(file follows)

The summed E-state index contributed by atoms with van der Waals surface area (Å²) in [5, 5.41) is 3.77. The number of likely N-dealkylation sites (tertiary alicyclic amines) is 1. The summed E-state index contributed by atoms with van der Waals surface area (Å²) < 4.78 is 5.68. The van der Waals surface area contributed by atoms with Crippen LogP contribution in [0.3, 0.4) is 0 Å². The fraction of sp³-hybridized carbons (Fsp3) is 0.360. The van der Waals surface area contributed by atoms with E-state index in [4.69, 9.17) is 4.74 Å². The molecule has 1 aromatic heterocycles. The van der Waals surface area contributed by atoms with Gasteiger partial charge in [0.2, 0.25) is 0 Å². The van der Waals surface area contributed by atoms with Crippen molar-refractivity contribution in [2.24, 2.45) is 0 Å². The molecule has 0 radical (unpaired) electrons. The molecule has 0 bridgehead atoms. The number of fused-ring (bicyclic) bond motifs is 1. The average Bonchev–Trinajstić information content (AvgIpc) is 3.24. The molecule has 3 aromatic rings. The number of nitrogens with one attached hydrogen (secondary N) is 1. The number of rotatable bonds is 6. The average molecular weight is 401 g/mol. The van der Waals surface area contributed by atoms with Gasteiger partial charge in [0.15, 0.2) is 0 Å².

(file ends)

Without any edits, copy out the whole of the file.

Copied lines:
The summed E-state index contributed by atoms with van der Waals surface area (Å²) in [5, 5.41) is 3.77. The number of likely N-dealkylation sites (tertiary alicyclic amines) is 1. The summed E-state index contributed by atoms with van der Waals surface area (Å²) < 4.78 is 5.68. The van der Waals surface area contributed by atoms with Crippen LogP contribution in [0.3, 0.4) is 0 Å². The fraction of sp³-hybridized carbons (Fsp3) is 0.360. The van der Waals surface area contributed by atoms with E-state index in [4.69, 9.17) is 4.74 Å². The molecule has 1 aromatic heterocycles. The van der Waals surface area contributed by atoms with Gasteiger partial charge in [0.2, 0.25) is 0 Å². The van der Waals surface area contributed by atoms with Crippen molar-refractivity contribution in [2.24, 2.45) is 0 Å². The molecule has 0 radical (unpaired) electrons. The molecule has 0 bridgehead atoms. The number of fused-ring (bicyclic) bond motifs is 1. The average Bonchev–Trinajstić information content (AvgIpc) is 3.24. The molecule has 3 aromatic rings. The number of nitrogens with one attached hydrogen (secondary N) is 1. The number of rotatable bonds is 6. The average molecular weight is 401 g/mol. The van der Waals surface area contributed by atoms with Gasteiger partial charge in [0.15, 0.2) is 0 Å².